You are granted permission for the non-commercial reproduction, distribution, display, and performance of this technical report in any format, BUT this permission is only for a period of 45 (forty-five) days from the most recent time that you verified that this technical report is still available from the original MI_tech website http://www.mi.auckland.ac.nz/index.php?option=com_content&view=article&id=127&Itemid=113 . All other rights are reserved by the author(s). An important component of driver assistance systems (DAS) is lane detection, and has been studied since the 1990s. However, improving and generalizing lane detection solutions remains to be a challenging task until recently. A (physical) lane is defined by road boundaries or various kinds of lane marks, and this is only partially applicable for modeling the space an ego-vehicle is able to driving in. This paper proposes a concept of a (virtual) corridor for modeling this space. A corridor depends on information available about the motion of the ego-vehicle, as well as about the (physical) lane. This paper suggests robust corridor detection using hypothesis testing based on maximum a posterior (MAP) estimation. Then, boundary selection and road patch extension are applied as post-processing. Furthermore, a simple but efficient corridor tracking method is also discussed. This paper also informs the readers about experiments using images of some challenging road situations illustrating the usefulness of the proposed corridor detection and tracking scheme.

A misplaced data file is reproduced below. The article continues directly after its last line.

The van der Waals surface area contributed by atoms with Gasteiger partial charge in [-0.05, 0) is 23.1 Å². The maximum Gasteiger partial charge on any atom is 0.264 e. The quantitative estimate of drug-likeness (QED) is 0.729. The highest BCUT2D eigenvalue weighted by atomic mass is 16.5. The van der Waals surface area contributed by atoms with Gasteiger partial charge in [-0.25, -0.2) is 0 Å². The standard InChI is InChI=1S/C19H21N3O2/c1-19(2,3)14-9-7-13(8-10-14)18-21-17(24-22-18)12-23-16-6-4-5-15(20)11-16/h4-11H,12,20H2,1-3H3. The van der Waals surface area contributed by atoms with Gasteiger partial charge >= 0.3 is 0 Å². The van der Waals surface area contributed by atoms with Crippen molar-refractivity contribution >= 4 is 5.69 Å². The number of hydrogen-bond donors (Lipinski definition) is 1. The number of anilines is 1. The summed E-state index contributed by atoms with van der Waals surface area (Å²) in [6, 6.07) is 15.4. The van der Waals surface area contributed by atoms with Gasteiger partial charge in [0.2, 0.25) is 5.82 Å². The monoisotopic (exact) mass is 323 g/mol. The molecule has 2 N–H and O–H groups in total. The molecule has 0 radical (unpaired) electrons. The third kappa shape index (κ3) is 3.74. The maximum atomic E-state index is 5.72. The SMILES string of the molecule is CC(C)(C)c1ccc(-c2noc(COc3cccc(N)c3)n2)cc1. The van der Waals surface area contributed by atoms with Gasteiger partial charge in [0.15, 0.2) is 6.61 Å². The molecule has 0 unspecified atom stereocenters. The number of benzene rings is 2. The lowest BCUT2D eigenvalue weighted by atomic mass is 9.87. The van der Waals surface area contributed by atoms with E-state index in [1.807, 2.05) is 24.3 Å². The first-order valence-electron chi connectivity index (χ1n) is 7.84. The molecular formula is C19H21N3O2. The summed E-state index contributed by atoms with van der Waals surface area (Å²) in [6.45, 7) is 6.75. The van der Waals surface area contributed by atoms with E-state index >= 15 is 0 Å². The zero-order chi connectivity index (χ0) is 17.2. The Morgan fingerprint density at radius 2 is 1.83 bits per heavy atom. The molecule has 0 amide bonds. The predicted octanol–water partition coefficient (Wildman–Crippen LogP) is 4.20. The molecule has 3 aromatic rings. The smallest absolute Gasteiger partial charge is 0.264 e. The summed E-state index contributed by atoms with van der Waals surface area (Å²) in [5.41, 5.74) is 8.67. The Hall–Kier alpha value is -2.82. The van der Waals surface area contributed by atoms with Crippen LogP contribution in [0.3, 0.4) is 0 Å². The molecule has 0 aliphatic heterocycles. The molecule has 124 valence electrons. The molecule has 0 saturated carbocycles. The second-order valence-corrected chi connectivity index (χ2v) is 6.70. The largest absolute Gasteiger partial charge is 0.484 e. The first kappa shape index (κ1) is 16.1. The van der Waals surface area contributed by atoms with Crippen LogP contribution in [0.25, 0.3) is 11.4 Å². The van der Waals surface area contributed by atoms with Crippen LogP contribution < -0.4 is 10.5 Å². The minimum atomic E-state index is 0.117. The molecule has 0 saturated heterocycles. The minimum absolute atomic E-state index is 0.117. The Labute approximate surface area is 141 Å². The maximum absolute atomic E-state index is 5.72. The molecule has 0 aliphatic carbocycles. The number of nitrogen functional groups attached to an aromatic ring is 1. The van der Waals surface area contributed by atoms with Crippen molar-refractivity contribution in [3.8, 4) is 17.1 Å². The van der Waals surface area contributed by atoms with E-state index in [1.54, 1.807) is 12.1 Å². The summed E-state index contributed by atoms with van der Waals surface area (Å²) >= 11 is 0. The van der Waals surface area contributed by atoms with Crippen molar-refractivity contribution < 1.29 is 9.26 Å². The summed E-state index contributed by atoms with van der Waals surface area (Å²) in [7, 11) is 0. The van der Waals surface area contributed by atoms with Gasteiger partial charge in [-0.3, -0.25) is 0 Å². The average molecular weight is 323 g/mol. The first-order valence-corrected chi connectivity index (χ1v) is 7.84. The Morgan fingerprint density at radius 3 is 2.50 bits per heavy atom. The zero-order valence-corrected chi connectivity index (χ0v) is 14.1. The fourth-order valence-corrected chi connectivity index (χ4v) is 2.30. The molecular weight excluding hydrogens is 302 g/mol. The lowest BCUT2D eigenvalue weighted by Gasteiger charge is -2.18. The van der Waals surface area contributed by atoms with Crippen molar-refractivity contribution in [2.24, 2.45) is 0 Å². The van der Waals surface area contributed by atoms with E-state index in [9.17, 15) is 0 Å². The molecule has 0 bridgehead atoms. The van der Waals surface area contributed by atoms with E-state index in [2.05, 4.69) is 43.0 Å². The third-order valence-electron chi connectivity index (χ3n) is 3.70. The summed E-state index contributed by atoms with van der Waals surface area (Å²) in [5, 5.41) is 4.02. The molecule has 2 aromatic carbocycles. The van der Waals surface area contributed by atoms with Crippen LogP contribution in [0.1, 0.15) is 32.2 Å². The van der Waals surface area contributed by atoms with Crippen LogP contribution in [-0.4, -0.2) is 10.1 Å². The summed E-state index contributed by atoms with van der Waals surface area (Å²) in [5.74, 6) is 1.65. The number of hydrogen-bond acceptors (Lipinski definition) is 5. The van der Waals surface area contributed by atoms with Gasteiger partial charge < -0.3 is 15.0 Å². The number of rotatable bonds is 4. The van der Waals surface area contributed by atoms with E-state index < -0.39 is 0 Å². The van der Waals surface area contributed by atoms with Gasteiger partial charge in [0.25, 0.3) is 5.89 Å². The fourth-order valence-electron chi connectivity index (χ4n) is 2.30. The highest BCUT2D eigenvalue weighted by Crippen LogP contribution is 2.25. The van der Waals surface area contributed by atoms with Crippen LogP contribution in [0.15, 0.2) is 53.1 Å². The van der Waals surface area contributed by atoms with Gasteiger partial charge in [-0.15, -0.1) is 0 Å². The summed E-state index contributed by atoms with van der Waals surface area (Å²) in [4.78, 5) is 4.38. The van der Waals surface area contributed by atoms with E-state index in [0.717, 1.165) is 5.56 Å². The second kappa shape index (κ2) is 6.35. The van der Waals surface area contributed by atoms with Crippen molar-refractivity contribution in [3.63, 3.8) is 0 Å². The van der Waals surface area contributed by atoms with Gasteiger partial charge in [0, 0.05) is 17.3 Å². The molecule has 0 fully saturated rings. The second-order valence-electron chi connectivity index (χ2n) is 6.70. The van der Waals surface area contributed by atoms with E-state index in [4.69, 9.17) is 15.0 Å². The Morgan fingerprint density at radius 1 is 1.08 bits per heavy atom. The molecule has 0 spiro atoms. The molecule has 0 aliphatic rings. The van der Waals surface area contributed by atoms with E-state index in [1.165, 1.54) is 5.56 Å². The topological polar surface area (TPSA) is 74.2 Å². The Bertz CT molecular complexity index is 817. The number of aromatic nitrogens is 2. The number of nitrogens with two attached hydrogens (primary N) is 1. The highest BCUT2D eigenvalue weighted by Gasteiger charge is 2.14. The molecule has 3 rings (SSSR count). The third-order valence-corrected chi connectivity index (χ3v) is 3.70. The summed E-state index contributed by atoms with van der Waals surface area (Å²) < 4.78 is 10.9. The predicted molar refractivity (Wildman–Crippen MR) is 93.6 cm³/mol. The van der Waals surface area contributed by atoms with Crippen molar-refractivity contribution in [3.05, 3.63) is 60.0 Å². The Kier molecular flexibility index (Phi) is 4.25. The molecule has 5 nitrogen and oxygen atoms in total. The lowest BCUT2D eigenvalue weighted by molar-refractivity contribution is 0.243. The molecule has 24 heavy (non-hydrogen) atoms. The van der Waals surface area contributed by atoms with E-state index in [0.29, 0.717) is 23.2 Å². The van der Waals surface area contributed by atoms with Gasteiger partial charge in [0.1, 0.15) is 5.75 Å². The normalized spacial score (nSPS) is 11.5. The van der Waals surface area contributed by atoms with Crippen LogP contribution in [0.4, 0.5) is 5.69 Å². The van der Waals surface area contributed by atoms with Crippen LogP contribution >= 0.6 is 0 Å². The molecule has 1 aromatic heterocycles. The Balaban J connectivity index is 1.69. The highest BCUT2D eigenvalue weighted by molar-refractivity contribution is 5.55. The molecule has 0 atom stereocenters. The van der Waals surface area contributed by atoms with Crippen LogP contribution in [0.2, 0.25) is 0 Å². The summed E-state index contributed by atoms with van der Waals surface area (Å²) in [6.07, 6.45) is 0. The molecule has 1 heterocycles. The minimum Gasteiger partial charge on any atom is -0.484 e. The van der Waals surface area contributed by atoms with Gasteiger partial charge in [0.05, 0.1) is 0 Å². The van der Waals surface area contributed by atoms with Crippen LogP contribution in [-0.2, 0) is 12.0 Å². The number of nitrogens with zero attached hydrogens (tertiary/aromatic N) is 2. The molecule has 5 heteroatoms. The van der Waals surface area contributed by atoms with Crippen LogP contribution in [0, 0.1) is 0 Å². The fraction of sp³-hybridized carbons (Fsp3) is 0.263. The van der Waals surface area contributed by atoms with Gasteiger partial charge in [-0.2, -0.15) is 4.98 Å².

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  • Prediction Error Evaluation

    Morales, Sandino; Klette, Reinhard (2009)

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    The University of Auckland Library